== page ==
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Pfizer, Moderna ready vaccine manufacturing networks

A mesh of contract services will be activated by both the big pharma and the smaller biotech

by Rick Mullin
November 25, 2020 | A version of this story appeared in Volume 98, Issue 46

A photograph of a worker in full protective garb adusting a processing vessel at a vaccine maufactuirng plant.
Credit: Lonza
Lonza has begun producing Moderna's mRNA vaccine for US distribution at its Portsmouth, New Hampshire, faciliity.

Moderna and the partnership between Pfizer and the German biotech firm BioNTech are moving neck and neck toward expedited regulatory review of COVID-19 vaccines based on mRNA technology. Their paths will diverge, however, in the next leg of the race, manufacturing.

Unlike some of its peers in the drug industry, Pfizer has retained significant in-house manufacturing assets. It plans to make raw materials, the mRNA active, and finished doses for BNT162b2, the partnership’s vaccine, at its own plants in Andover, Massachusetts; Kalamazoo, Michigan; and St. Louis. It will also use its site in Belgium for the European market.

In contrast, Moderna, a biotech firm with nothing like Pfizer’s manufacturing base, has contracted with Lonza, one of the world’s largest pharmaceutical services firms, to produce much of the mRNA active for its vaccine, mRNA-1273. Lonza will make the active at its complex in Portsmouth, New Hampshire, and at its main site in Visp, Switzerland.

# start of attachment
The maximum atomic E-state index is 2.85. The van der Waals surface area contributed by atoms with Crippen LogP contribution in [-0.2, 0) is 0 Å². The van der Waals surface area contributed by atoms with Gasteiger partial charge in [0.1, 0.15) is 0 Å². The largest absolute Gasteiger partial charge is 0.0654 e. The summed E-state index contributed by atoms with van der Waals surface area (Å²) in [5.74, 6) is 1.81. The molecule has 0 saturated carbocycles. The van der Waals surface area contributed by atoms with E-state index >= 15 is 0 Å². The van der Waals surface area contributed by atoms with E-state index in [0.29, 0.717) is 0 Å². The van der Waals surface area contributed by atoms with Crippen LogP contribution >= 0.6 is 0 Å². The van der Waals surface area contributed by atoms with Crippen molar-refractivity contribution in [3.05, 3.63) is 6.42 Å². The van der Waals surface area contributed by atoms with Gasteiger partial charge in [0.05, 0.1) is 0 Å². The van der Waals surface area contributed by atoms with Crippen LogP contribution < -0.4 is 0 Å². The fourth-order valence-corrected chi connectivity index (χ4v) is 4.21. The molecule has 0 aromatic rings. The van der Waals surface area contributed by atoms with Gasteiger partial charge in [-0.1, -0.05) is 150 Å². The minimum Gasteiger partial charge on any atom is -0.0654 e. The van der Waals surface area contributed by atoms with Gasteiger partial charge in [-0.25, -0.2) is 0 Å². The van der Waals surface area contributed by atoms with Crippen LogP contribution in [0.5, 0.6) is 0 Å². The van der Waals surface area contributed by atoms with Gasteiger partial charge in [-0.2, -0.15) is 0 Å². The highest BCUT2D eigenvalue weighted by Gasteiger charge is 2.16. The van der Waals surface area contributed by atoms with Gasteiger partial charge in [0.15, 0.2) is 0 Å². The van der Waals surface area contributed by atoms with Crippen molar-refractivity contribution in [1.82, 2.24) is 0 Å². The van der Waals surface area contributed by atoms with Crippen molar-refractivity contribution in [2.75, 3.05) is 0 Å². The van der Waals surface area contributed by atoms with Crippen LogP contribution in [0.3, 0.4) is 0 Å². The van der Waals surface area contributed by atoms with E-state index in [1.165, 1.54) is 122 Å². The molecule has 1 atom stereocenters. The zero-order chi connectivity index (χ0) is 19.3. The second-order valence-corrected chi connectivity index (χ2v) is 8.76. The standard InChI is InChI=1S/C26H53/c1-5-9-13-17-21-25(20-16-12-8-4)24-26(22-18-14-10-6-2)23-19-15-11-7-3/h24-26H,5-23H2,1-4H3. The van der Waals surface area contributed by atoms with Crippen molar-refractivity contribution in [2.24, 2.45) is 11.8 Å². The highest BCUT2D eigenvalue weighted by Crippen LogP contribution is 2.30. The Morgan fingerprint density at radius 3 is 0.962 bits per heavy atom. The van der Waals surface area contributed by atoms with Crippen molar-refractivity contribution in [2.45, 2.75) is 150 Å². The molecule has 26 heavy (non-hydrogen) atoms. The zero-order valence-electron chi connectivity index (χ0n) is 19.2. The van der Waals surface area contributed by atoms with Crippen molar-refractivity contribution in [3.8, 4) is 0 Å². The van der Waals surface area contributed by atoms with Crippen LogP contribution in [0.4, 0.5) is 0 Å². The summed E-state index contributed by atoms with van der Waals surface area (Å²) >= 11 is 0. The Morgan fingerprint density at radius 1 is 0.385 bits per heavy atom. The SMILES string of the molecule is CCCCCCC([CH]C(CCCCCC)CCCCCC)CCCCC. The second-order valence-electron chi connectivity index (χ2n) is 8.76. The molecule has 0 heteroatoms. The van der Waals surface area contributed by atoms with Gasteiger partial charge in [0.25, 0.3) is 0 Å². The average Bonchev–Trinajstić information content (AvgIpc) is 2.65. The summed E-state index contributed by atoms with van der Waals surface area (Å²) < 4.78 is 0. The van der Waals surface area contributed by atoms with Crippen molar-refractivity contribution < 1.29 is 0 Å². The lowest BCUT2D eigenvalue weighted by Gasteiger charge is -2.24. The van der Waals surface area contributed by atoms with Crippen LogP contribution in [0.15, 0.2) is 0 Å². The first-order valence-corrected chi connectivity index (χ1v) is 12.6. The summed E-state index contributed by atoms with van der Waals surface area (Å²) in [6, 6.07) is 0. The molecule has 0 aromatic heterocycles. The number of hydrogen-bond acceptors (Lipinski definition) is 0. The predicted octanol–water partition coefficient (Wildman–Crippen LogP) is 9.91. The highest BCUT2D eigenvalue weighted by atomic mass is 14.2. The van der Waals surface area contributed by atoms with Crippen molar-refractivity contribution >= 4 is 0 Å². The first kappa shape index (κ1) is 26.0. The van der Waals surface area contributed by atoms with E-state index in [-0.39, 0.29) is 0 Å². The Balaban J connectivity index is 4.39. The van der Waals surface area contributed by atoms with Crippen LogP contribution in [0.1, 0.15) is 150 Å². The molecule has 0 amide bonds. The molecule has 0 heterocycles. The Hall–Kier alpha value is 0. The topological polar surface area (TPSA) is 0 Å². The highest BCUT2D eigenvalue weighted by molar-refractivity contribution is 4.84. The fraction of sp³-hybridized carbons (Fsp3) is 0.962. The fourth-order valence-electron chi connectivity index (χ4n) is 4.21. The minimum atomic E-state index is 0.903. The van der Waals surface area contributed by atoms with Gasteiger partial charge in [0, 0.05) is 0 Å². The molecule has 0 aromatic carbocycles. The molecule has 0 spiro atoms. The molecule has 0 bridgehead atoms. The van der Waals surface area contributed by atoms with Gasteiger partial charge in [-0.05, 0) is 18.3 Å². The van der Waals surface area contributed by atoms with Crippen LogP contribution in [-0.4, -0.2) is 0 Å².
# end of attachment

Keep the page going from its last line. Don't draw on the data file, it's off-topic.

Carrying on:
Both vaccine makers have signed on with contract firms for lipid-based excipients used to formulate their vaccines as well as for vial filling and packaging services.

Everyone’s assuming it will all go perfectly, and it’s not going to.
Peter Bigelow, president, xCell Strategic Consulting

Contract manufacturers say they have been working for months putting capacity in place and are on track to hit targets for full-scale production going into 2021.

“Since we signed the agreement with Moderna in May this year,” says Andre Goerke, Lonza’s global lead for the Moderna project, in an email to C&EN, “the focus has been on getting four manufacturing kits up and running, each capable of producing an estimated 100 million doses of mRNA 1273 per year.”

The company started operations at Portsmouth in July. Lonza has since scaled up the facility and is producing mRNA vaccine for the US market, Goerke says. The company is completing construction of three production lines in Visp to supply markets outside the US. Production is scheduled to begin by the end of the year.